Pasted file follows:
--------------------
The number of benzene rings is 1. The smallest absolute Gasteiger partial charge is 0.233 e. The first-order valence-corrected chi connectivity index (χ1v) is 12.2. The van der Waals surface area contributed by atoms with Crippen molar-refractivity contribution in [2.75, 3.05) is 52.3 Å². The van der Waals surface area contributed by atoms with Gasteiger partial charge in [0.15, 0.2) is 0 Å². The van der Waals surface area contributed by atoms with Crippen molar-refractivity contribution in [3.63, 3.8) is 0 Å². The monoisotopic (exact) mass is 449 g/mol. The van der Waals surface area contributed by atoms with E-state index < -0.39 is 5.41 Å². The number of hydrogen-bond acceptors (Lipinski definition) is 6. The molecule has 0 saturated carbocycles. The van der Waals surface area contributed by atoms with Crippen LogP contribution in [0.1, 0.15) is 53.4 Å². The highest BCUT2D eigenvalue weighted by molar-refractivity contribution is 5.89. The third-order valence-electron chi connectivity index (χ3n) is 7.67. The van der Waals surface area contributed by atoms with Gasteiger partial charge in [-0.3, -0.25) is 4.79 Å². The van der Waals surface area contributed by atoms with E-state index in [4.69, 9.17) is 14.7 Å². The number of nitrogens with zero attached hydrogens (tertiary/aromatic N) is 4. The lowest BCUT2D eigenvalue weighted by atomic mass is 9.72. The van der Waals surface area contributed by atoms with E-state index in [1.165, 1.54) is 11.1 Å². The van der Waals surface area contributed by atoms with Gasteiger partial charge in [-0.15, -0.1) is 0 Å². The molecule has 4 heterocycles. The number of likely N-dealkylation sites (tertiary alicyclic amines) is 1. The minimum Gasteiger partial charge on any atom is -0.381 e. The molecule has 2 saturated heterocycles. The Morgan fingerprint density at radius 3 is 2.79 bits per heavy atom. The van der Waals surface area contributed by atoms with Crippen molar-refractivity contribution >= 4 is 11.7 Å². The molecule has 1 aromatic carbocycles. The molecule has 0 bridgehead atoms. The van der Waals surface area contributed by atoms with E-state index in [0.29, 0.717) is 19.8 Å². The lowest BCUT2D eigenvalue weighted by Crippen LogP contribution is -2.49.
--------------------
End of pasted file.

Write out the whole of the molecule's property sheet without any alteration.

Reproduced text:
The number of benzene rings is 1. The smallest absolute Gasteiger partial charge is 0.233 e. The first-order valence-corrected chi connectivity index (χ1v) is 12.2. The van der Waals surface area contributed by atoms with Crippen molar-refractivity contribution in [2.75, 3.05) is 52.3 Å². The van der Waals surface area contributed by atoms with Gasteiger partial charge in [0.15, 0.2) is 0 Å². The van der Waals surface area contributed by atoms with Crippen molar-refractivity contribution in [3.63, 3.8) is 0 Å². The monoisotopic (exact) mass is 449 g/mol. The van der Waals surface area contributed by atoms with E-state index < -0.39 is 5.41 Å². The number of hydrogen-bond acceptors (Lipinski definition) is 6. The molecule has 0 saturated carbocycles. The van der Waals surface area contributed by atoms with Crippen LogP contribution in [0.1, 0.15) is 53.4 Å². The highest BCUT2D eigenvalue weighted by molar-refractivity contribution is 5.89. The third-order valence-electron chi connectivity index (χ3n) is 7.67. The van der Waals surface area contributed by atoms with Gasteiger partial charge in [-0.3, -0.25) is 4.79 Å². The van der Waals surface area contributed by atoms with E-state index in [4.69, 9.17) is 14.7 Å². The number of nitrogens with zero attached hydrogens (tertiary/aromatic N) is 4. The lowest BCUT2D eigenvalue weighted by atomic mass is 9.72. The van der Waals surface area contributed by atoms with E-state index in [1.165, 1.54) is 11.1 Å². The van der Waals surface area contributed by atoms with Gasteiger partial charge in [-0.15, -0.1) is 0 Å². The molecule has 4 heterocycles. The number of likely N-dealkylation sites (tertiary alicyclic amines) is 1. The minimum Gasteiger partial charge on any atom is -0.381 e. The molecule has 2 saturated heterocycles. The Morgan fingerprint density at radius 3 is 2.79 bits per heavy atom. The van der Waals surface area contributed by atoms with Crippen molar-refractivity contribution >= 4 is 11.7 Å². The molecule has 1 aromatic carbocycles. The molecule has 0 bridgehead atoms. The van der Waals surface area contributed by atoms with E-state index in [0.29, 0.717) is 19.8 Å². The lowest BCUT2D eigenvalue weighted by Crippen LogP contribution is -2.49.